- Island life is rural. There are no big grocery stores, banks, or internet cafes.
- Communication with your host family is a true cross-cultural experience. Island residents usually don’t speak English. In addition to their native Quechua or Aymara language, many speak Spanish.
Souvenirs and keepsakes are for purchase on each island.
Homestay accommodations are very basic and amenities vary from island-to-island and home-to-home. Each guest has their own room with a bed and mattress. Clean sheets, pillows, and plenty of warm blankets are provided. Restroom facilities are usually outside. If there’s electricity, it is often generated by a solar panel.
Home cooked meals are prepared by your homestay family. A typical breakfast includes bread, fruit, coffee or tea, and eggs. Lunch and dinner options are generally trout (fried, grilled, steamed) or chicken based. Quinoa, potatoes, and rice are national staples no matter where you go in Peru. Vegetarian food can be prepared with advanced notice.
Lake Titicaca is the world’s highest navigable lake, expanding some 3,200 square miles (8,300 square kilometers) over the high-altitude Altiplano region at 12,500 ft (3,810 m) above sea level. The enormous lake forms a natural border between Peru and Bolivia.
On the Peruvian side of Lake Titicaca, the inhabited islands of Amantani, Taquile, and Uros are accessible by boat from Puno.
Distance from Puno, Peru;
- to Uros Islands, 14 km/ 9 mi (About a 30-minute speedboat ride)
- to Taquile Island, 45 km/ 28 mi
- to Amantani Island, 38 km / 26 mi
Lake Titicaca Climate
The Lake Titicaca resides over a semi-arid high plain. Daytime temperatures throughout the year average between 60-65ºF (15-18ºC). Nights are very chilly. Snowfall is very unlikely.
Dry Season Vs. Rainy Season
- Dry Season is from April to November. Weather conditions are usually sunny and pleasant. In June and July, nighttime temperatures hover above freezing.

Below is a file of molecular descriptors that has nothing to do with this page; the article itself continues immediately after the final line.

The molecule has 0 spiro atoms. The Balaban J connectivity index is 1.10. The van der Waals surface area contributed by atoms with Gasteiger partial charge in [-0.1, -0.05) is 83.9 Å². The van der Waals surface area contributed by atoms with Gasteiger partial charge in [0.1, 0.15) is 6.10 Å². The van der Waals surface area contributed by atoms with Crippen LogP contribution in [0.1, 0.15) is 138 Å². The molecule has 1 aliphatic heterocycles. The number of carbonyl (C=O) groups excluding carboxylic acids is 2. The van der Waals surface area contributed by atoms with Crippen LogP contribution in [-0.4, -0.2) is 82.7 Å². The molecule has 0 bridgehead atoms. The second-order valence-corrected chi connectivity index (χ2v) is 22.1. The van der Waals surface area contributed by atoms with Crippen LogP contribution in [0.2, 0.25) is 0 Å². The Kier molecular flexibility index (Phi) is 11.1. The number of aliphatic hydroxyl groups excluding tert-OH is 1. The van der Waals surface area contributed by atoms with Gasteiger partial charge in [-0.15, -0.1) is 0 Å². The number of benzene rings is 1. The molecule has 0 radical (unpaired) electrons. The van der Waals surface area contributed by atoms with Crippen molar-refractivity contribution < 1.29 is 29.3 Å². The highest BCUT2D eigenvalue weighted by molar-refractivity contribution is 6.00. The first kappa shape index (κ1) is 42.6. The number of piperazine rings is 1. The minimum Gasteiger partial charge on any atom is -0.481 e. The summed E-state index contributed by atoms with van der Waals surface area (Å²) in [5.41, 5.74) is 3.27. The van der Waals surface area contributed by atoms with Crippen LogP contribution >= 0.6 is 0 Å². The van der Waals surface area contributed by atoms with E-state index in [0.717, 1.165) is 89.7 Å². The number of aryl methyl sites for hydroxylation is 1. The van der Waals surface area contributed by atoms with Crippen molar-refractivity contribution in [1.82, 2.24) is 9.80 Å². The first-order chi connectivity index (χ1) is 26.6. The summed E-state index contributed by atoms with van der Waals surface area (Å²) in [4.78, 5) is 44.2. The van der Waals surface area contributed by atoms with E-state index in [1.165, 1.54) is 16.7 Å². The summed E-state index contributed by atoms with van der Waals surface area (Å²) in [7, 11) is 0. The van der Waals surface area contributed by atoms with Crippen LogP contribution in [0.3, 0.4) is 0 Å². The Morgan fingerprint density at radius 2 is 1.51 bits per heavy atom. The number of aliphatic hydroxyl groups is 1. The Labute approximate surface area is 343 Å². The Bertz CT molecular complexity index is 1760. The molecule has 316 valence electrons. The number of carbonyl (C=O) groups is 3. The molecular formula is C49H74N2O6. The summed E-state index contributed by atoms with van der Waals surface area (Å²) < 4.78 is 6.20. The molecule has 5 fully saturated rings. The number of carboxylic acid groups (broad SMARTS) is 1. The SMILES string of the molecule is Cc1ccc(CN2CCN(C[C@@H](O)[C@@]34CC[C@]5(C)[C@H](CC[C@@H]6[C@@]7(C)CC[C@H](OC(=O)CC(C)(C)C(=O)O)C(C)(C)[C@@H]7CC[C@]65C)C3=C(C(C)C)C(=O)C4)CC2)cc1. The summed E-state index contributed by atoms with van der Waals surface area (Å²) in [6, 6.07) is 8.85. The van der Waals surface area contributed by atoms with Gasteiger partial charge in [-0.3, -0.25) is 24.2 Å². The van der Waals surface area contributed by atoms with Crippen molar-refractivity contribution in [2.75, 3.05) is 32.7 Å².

- Rainy Season is from December to March. On days with rainfall, clouds usually build through the morning to bring afternoon showers and thundershowers. January and February see the heaviest rainfall.
How To Thank Your Host Family
Many travelers want to show their appreciation for the hospitality they receive during their homestay experience by bringing a small gift. Instead of cash handouts, guides recommend bringing food staples (rice, pasta, sugar, cooking oil, or powdered milk) or fresh fruit. School and art supplies are great for children.
- Sun protection (glasses, sunscreen, hat)
- Comfortable and sturdy footwear
- Warm clothing for chilly night temperatures and windy conditions on the lake
- Swimsuit, if you want to take a dip in the lake’s icy waters
- Headlamp or flashlight
- Motion sickness remedy for boat ride
- Rainy season: Travel side umbrella, waterproof clothes, or poncho
- High Altitude: Lake Titicaca is located at a breathtaking 12,500 ft (3,800 m) above sea level. Many travelers ask: Will I get altitude sickness? The truth is that each person responds differently to high elevations and it has little to do with fitness. Eat light meals on the first day and avoiding strenuous physical activities for the first 24-48 hours as you acclimatize. Minor altitude sickness symptoms include headache, shortness of breath, and loss of appetite. Serious reactions to altitude are rare and hard to predict.
- Sunburn: The sun’s rays are exceptionally strong out on Lake Titicaca; resulting from the high altitude and light reflection off the lake’s surface. Protect yourself by wearing sun block, a wide brim hat, and glasses. Longsleeve shirts and pants are advised.
- Motion Sickness: Water conditions can be choppy out on Lake Titicaca. If you get motion sickness, it’s a good idea to bring a remedy for boat ride to the islands.
How do I get to the island homestay?
Transport from Puno to the islands of Lake Titicaca is by speed boat.
Can I charge my phone and camera batteries?
A growing number of island homestays in Lake Titicaca use solar power, which guests can use to charge their electronics. Some homestays have no electricity. Ask your travel advisor for more information about the specific amenities offered at the house of your host family.
Will I be able to connect to Wi-Fi during my homestay visit?
No, there is no wireless internet at homestays.
Can I go swimming in Lake Titicaca?
Sure, but it’s cold! The icy water temperature of Lake Titicaca ranges between 50 and 57ºF (10 and 14º C).
Do I need to bring my own bed sheets or sleeping bag?
No, it’s not necessary to bring your own bedding for the Lake Titicaca homestay our team organizes for you. A bed with a pillow, mattress, and clean sheets are provided by your host family. There are blankets to use for extra warmth at night.